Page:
Leaders fed up with poor English translations
The Czech Republic is changing its name to Czechia.
The Czech president, prime minister and other senior officials released a joint statement saying they would ask the UN to update its database with the new title in time for this summer's Olympics.
Although it sounds like a completely made-up, fake country, apparently the term Czechia dates back to 1634, and was first used in 1841.
The Czechs themselves, of course, use the abbreviation Cesko, but there is no agreed English translation, although Czechlands and 'Czech' have all been floated by pesky foreigners, to the minister's consternation.
It is scarcely 23 years since the Czech Republic was born out of an amicable divorce with Slovakia, with whom it had shared the country of Czechoslovakia since 1918.
"We recommend using the single-word name in foreign languages in situations when it’s not necessary to use the country’s formal name: sports events, marketing purposes etc," the joint statement said.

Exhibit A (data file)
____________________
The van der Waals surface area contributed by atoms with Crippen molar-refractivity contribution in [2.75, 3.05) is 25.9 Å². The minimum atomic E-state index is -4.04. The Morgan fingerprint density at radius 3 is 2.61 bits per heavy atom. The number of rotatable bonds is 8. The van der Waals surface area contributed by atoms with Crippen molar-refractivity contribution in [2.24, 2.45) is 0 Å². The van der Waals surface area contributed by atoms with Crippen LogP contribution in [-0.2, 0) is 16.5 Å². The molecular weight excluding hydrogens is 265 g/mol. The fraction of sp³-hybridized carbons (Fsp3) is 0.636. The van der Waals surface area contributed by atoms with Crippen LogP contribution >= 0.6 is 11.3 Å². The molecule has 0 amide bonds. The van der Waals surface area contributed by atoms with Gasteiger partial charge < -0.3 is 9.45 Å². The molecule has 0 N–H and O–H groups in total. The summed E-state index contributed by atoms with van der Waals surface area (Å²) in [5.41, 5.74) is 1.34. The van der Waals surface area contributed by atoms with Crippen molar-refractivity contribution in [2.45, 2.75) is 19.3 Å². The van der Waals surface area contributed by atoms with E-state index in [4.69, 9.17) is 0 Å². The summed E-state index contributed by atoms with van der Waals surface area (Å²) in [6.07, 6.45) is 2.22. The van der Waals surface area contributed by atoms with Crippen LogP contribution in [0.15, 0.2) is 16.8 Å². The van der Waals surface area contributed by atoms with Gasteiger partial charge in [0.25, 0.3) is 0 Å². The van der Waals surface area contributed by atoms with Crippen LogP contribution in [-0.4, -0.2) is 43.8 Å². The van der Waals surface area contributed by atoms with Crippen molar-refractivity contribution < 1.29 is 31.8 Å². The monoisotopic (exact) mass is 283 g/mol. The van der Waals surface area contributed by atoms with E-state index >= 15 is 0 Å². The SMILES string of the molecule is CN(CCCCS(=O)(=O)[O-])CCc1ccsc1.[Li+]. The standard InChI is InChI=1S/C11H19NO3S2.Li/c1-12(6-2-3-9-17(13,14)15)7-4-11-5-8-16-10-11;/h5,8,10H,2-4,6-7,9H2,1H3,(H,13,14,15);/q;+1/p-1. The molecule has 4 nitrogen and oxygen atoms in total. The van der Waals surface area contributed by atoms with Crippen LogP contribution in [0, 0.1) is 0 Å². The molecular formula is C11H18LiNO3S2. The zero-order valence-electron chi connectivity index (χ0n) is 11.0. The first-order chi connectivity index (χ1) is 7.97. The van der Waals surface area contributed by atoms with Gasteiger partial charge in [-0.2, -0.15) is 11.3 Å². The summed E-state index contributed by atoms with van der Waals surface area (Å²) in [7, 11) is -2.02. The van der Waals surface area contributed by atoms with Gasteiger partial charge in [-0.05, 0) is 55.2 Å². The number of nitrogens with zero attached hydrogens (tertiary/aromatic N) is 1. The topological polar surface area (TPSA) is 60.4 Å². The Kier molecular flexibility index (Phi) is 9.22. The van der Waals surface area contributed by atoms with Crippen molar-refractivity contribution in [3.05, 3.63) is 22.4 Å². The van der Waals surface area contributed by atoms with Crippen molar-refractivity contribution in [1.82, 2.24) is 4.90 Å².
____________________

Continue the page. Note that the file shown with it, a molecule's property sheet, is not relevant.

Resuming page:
The Czech foreign minister told reporters that he had seen many mangled attempts of a one-word English-language name for his country across the globe.
"It’s not good when a country does not have any clearly defined symbols or cannot say clearly what its name is," Lubomir Zaoralek said.
In support of the new name, the website Go Czechia insists that the western portion of Czechoslovakia was frequently known as 'Czechia' in US newspapers in the inter-war period, following the dissolution of the former imperial power Austria-Hungary.
The country has had misgivings over its name for years, but not everyone is happy with the new name, fearing they will be confused with Chechnya.